Best Practices in Dementia Caregiving: New Tool Helps Organizations that Support Family Caregivers

Author  Todd Kluss

Despite the success of new and established programs that support family members and friends caring for people living with dementia, many remain unknown or unavailable to the caregivers who need them the most.

Best Practice Caregiving, a new web-based resource, helps solve this problem by providing organizations that serve family caregivers with a tool to easily compare and select evidence-based programs for dementia caregiving. The database serves as a single source of detailed information on more than 40 programs from across the U.S. For the first time, healthcare and community service organizations, providers, funders and policy makers have an easy-to-use, comprehensive resource to learn about and compare many of the top dementia caregiving programs.

Three years in the making, Best Practice Caregiving is a product of the collaboration among three leading organizations in the field of aging and caregiving: Benjamin Rose Institute on Aging, Center for Research & Education; Family Caregiver Alliance: National Center on Caregiving; and The Gerontological Society of America.

“This database makes finding high-quality support programs for family caregivers easier and more efficient,” said Kathleen Kelly, executive director of Family Caregiver Alliance. “It’s a way for health and service providers to compare a range of evidence-based programs, determine the best fit for clients and patients, and learn what training is needed to offer these programs in any community.”

Best Practice Caregiving is a free, searchable web-based tool that includes information on each program’s evidence base, implementation requirements, as well as information about the implementation experiences of organizations that have delivered the programs. Best Practice Caregiving enables organizations to evaluate which programs best complement their existing services, align with their current available resources and funding opportunities, and meet the needs of family caregivers they serve.

Approximately 16 million Americans care for loved ones with Alzheimer’s disease, stroke and other conditions that cause dementia. This number is growing each year, as the number of people with dementia steadily increases and may triple by 2050. Caregiving for a person with dementia can be especially challenging — in fact, dementia caregivers are twice as likely as other caregivers to report adverse effects of caregiving on their physical and emotional health, financial situation, and personal relationships.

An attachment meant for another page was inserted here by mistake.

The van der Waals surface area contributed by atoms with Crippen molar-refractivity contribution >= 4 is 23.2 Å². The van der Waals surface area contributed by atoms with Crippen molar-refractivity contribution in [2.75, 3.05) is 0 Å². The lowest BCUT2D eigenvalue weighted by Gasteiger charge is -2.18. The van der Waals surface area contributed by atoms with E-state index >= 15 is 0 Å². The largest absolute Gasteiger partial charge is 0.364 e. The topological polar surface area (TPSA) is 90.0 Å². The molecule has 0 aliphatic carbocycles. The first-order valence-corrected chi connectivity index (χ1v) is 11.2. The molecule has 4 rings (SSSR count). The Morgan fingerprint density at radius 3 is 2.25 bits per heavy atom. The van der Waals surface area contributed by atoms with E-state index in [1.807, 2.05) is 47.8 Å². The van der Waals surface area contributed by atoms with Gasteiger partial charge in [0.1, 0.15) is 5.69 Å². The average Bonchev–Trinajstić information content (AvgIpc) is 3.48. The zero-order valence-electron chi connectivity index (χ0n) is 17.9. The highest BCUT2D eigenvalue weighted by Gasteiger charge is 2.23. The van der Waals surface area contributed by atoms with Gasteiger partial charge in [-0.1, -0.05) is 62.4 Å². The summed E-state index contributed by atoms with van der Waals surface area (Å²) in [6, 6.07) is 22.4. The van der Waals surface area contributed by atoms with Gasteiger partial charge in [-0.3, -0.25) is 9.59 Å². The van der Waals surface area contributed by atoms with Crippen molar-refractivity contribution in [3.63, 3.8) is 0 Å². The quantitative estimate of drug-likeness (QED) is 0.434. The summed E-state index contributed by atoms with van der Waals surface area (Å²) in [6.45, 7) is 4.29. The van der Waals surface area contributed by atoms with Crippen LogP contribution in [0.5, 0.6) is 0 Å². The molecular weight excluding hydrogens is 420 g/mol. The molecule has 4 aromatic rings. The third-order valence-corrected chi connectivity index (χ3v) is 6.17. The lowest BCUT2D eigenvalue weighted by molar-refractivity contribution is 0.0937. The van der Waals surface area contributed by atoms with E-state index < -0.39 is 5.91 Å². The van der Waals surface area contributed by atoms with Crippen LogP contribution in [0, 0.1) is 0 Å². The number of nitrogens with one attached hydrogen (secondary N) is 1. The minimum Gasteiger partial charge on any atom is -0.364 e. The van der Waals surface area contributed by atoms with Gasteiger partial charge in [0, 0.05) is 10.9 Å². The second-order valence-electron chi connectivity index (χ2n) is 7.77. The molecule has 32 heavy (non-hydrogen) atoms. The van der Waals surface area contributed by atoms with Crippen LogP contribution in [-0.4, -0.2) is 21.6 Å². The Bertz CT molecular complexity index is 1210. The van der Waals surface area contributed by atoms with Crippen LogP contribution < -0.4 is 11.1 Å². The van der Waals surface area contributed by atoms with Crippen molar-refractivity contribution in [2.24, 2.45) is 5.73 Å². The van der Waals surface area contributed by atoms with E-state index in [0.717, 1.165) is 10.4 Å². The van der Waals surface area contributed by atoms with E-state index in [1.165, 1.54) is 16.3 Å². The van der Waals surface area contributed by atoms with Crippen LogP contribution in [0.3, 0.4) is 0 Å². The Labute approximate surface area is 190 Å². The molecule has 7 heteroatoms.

Studies show that well designed support programs for caregivers and individuals with dementia can increase skill levels, coping strategies and well-being.

“There is an increasing demand for support, information and training programs for dealing with dementia,” said David M. Bass, PhD, senior vice president at Benjamin Rose Institute on Aging. “By providing this tool to the local organizations that directly serve family and friend caregivers and people living with dementia, we hope to expand the availability of proven best practices to many more families across the country.”

“We have proven programs that can help families living with the devastating impact of dementia, but they need to be embedded in the practice of organizations that serve family caregivers,” said Terry Fulmer, PhD, RN, FAAN, president of The John A. Hartford Foundation, one of the project’s funders. “Best Practice Caregiving provides an easy way for organizations to find the vetted, evidence-based dementia caregiving programs that will work best for the people they serve.”

“This resource was compiled by leading experts on caring for persons with dementia,” said Nancy R. Zweibel, PhD, FGSA, senior program officer at The Retirement Research Foundation, another of the project’s funders. “Service organizations will not only learn about many effective programs but will also get a leg up on implementing one or more of them given the detailed information Best Practice Caregiving incorporates.”

About the Project

The Best Practice Caregiving database features an easy-to-use program-compare tool and provides detailed information about:

the focus of each program (e.g., reducing stress, understanding dementia, planning care, skill-building, health and wellness)

delivery method (online, in-person, telephone)

research findings

real-world experiences of organizations and providers that have implemented the program

program developer and distributor information

Criteria for inclusion in the database are:

published research with positive caregiver outcomes

program feasibility (program has been offered by healthcare or social service organization or service provider as a service to dementia caregivers)

permission or license to use the program (manuals, training or tools to deliver the contents must be available)

Project funders are The John A. Hartford FoundationArchstone Foundation , and The Retirement Research Foundation.

For more information, visit Best Practice Caregiving at https://bpc.caregiver.org.

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